Zombies Finnish First

Krrrrushing the opposition in the Eurovision Song Contest!

Monster hard rock heavy metal zombie mask wearing whatever group Lordi from Finland dominated the contest, though some Russians think it’s a sign of European conspiracies against Russia. Like everything else in the world.

I used up my snark quota for this week already, so I don’t have anything to say about the contest, but those hardy souls at Manolo’s Shoe Blog even watched some of the semi-finals. So we didn’t have to.

(533kr1t m3554ge 4 4m3r1c4n5: Next time a European gets shirty about his or her sophisticated culture and your supposed lack of same, just mention the time five Finns in monster masks became songmeisters of the whole continent…)

UPDATE: “Sadly, No!” gets it. And points to a YouTube of the performance, plus an interview with someone who has magenta hair and claims that naked people were running in the streets of Helsinki, bars were offering free champagne and 100,000 people will greet Lordi when they land in Suomi. Monster Finland r00lz! 1!!

This entry was posted in A Fistful Of Euros, Culture and tagged by Doug Merrill. Bookmark the permalink.

About Doug Merrill

Freelance journalist based in Tbilisi, following stints in Atlanta, Budapest, Munich, Warsaw and Washington. Worked for a German think tank, discovered it was incompatible with repaying US student loans. Spent two years in financial markets. Bicycled from Vilnius to Tallinn. Climbed highest mountains in two Alpine countries (the easy ones, though). American center-left, with strong yellow dog tendencies. Arrived in the Caucasus two weeks before its latest war.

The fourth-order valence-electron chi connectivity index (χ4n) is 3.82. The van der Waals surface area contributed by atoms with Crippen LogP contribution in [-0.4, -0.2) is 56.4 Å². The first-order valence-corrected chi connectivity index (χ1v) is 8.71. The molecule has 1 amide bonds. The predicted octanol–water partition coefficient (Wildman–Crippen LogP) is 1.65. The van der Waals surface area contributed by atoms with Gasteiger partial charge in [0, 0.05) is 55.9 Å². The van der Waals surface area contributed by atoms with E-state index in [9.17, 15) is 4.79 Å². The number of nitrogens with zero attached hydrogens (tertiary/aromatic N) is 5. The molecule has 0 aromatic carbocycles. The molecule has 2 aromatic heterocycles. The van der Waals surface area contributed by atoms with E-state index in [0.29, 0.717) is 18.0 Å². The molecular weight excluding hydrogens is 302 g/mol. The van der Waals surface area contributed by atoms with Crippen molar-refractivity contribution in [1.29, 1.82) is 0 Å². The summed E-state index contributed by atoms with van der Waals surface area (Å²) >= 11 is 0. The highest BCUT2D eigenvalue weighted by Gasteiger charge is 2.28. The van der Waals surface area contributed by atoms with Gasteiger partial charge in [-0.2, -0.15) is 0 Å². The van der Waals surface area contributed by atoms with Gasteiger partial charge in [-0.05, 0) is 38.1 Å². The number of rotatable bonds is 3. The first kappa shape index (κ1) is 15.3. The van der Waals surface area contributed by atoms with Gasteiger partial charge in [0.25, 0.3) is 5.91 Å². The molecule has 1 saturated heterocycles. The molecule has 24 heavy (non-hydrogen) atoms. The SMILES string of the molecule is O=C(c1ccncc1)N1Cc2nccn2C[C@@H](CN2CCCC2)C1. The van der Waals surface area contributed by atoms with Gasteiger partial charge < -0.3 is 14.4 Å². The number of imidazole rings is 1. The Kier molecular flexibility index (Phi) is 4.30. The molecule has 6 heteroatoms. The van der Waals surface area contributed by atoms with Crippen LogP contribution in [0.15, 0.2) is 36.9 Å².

10 thoughts on “Zombies Finnish First

  1. Here’s a thought.

    2001 – Estonia
    2002 – Latvia
    2003 – Turkey
    2004 – Ukraine
    2005 – Greece
    2006 – Finland

    Has Eurovision’s center of gravity moved permanently to the eastern half of Europe? Should “old” Europe even bother any more?

    DoDo: I’m not British, and Eurovision rules. /Rules/.

    Doug M.

  2. Well, I don’t know if the songs rule, and if, what it is that they rule. Still, the point-distribution ceremony is maybe as much a part of the year as Spain’s Christmas lottery. I can’t believe Eurovision is thinking about aboloshing it, although I’m not sure yesterday’s streamlined version wasn’t better than before. And I don’t care if the center of gravity has moved to the east – if so, it will probably a transitory phenomenon, like in European football leagues. On the other hand, I’m rather grateful that the EU uses wheighted voting ;).

  3. Doug: I’m not British

    Sorry, wrong guess from the name…

    Tobias: the point-distribution ceremony is maybe as much a part of the year as Spain’s Christmas lottery

    Indeed, that’s the main event 🙂

    No offence to Lordi (this was a song for Eurovision after all, their other music might be much better), but if I’d think of Finnish music, I’d think of HIM or Apocalyptica. On the other hand, as some ex-Yugoslav countries insist on sending real good musicians (e.g. the Serbian guy two years ago, the Bosnian this year), and Lordi made a breakthrough for rock music, we could see a seismic change…

  4. DoDo, some confusion about the names here.

    Doug Merrill – Doug Muir. The post was by Doug Merrill and the comment was by Doug Muir. The latter isn’t British (although from Scottish/Irish descent) and he is nuts about the Eurovision. I can safely say that because I’m married to him…